Boutique, Hand-Crafted, Designer Fermented Foods
Truth be told, I messed up my intestinal flora. I know it happens. But it really doesn’t “happen.” I caused a series of events that allowed dysbiosis “to happen.” This series of events knocked out my good intestinal flora. But since this blog post is a recipe, I’ll spare you the details.
Here’s the keyword version of it: eating homegrown greens and veggies for five months > Yogidetox > juicing > enemas > eating fermented foods > travel/hotels > relocate to Mexican condo > stop eating fermented foods > get Candida growth in ears (a.k.a. Swimmer’s Ear) > Candida quickly goes systemic > yeast infection! (seriously!) > thrush in throat > Swimmer’s Ear turns nasty–mushroom-like clouds growing in head > concoct Boutique, Hand-Crafted, Designer Fermented Foods > eat them with every meal > put sauerkraut juice in ears > cure
If you aren’t already making your own fermented vegetables, I have two words for you: Carpe diem. Our guts are up against the battle of the dumbed-down diet. I’m not saying you don’t eat well. You eat like a champ. You’re amazing. But if you’re missing this part of the archetypical, ancestral, old-school human diet, you will eventually sink your ship as I did mine. Stress kills good gut bacteria. Processed foods kill good gut bacteria. Alcohol, coffee, sugar, you name it. Even the nutritionista angels among us will take their good gut bacteria to the cleaners given a stressful week of travel or trauma.
Boutique, Hand-Crafted, Designer Fermented Foods
Here’s the deal: Making your own is the smartest way to go. Let these five reasons convince you:
- It’s fun.
- It has an “arts and crafts” aesthetic.
- It doesn’t require much hands-on time.
- It’s a science experiment the whole family can participate in.
- You learn to figure out exactly what is the best medicine for yourself at a given time.
Your Kitchen: Where Food Meets Medicine
Here’s the other deal: The smarter you are in your kitchen, the less money and time you’ll spend on your health. If you can figure out what the qualities of foods are, and figure out how they concoct under the mythic spell of the gods-of-fermentation, I predict you will live a long and healthy life.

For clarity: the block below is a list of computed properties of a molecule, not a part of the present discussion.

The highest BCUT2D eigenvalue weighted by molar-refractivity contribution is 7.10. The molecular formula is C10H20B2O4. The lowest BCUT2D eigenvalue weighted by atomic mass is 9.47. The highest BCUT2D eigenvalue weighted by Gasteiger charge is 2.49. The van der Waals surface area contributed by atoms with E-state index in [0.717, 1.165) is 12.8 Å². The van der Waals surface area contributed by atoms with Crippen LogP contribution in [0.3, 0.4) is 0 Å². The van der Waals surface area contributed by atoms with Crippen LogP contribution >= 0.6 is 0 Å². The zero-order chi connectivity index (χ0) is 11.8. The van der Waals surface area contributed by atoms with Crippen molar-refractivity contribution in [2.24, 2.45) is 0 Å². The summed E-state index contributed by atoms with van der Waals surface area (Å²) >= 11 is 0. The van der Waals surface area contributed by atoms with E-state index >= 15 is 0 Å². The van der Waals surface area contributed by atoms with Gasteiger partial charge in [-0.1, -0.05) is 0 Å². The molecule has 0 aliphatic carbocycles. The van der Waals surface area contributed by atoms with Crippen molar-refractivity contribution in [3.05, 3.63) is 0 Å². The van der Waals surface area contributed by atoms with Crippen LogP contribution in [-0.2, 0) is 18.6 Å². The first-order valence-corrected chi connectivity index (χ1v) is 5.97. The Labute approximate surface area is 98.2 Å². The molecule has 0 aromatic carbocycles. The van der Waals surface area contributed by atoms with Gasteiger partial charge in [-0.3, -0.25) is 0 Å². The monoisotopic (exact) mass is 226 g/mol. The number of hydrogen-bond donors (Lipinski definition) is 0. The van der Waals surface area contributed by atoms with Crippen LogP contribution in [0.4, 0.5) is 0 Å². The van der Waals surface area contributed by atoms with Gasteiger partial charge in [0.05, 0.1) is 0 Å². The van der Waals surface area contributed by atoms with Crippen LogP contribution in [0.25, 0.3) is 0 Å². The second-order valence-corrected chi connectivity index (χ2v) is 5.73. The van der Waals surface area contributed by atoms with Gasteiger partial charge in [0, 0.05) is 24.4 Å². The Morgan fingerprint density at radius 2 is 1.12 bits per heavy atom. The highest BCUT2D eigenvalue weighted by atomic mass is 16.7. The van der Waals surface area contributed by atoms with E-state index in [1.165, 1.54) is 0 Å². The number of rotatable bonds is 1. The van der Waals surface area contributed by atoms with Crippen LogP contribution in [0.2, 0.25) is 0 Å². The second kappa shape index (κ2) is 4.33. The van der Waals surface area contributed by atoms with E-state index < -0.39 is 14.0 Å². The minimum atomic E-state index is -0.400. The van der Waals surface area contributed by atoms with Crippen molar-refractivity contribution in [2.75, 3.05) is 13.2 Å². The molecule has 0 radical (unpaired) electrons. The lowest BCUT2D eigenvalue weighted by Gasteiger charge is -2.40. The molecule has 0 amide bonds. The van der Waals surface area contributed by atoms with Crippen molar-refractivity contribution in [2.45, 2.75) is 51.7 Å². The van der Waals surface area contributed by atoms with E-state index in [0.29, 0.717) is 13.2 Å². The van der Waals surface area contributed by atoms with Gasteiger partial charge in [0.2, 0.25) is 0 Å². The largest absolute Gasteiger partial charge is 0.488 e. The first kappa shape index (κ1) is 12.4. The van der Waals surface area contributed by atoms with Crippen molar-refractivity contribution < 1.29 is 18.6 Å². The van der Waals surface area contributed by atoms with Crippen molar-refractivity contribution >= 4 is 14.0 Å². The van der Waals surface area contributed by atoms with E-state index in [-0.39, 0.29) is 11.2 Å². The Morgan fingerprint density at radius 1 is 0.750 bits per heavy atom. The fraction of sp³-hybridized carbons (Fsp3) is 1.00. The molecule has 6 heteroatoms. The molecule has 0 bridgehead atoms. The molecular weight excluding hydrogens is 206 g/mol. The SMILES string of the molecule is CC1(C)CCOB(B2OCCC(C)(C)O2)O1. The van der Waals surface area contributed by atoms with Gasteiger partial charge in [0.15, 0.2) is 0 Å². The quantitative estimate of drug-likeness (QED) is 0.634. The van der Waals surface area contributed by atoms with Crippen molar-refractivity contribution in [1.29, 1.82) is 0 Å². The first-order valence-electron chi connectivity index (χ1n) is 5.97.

In my situation, when I went from feeling phenomenally fabulous to utterly aghast at my own stupidity and flushed of my good-guy gut bacteria, I suddenly woke up and knew what I needed. Thanks to years of making small-batch ferments, I had a clue. Luckily my fridge was stocked.
I removed a batch of “just cabbage” sauerkraut that had been pushed to the back territory of our 20 cubic-foot fridge. I found this gorgeous bowl from my friends at the Teton Arts Council. And with this trusty duo as a foundation, I created a new healing concoction.
Super Yellow Carrot, Ginger, and Turmeric Kraut
- 1 cup of “just cabbage” sauerkraut (If you don’t have a starter kraut, grate some fresh cabbage)
- 1 massive carrot, grated
- 2 inches of ginger root, grated, and its juice
- 2 turmeric fingers, grated
- 2 garlic cloves, grated
- Skin zest of 1 kaffir lime
This recipe is not a recipe to replicate at all. This recipe is a thought process. I wanted to quickly kill the bad guy yeasties that had infested my system, and I wanted to quintuple the good-guy reserves in a flash. I grabbed what I had.
Now here is the philosophy. Listen closely.
You always want to have some “just cabbage” sauerkraut at the back or front of your fridge. Ferments are smart communities. They quickly assimilate the new members.
Ferments Are Smart Communities
One of the tribal concepts I’ve learned womaning the helm at Yogahealer and Yoga Health Coaching is the trick of having seasoned members “on-board” new members. The new members learn about 50x faster. Seriously. I won’t even teach, guide, or mentor a course where there isn’t a solid posse of seasoned or acculturated members. Why would I want to disadvantage the newbies? Why would I deliberately slow down the group’s evolution and put blockages or barriers in the way? No, thank you. Been there. Done that.
Same with kraut experiments. Let the established cultures culture the newbies into the next culture. Ask any sourdough baker about the wisdom and efficiency of this practice.
After mixing together the ingredients, I punched down the veggie mix to the bottom of the jar. Then I added as much extra “cabbage juice” as the old sauerkraut could spare and still keep itself covered. With fermented foods, air is the bad guy. Everything needs to be submerged or salted, away from light and air. I poured a little very salty water (I chose pink salt) to give myself extra liquid for the next bath. I stored the jar in the dark corner of the kitchen counter, covered by a plastic bag to deter the Mexican fruit flies.
My Super Yellow Carrot, Ginger, and Turmeric Sauerkraut was ready the next morning. I started having it at every meal for a few days. I mixed it with raw sesame seeds for fun. What I like about this kraut is its ability to diminish demons while generating angels. What a tool to have in the gut kit!
Did You Catch the Seven Lessons in this post?
We learned a few, key lessons in this blog post. I’ll recap:
- Always eat fermented, home-made veggies after a series of enemas.
- Always look back when you cause yourself harm to figure out the beautiful and horrendous actions of cause and effect. You’ll get smarter and be able to help others avert disaster.
- Make your own fermented foods.
- Always keep “just cabbage” sauerkraut in your fridge to make other designer krauts fast. (Marry the old with the new!)
- Use what you’ve got.
- If you have Candida, eat kraut three times a day.
- If you have infections, add turmeric, ginger and garlic to your kraut.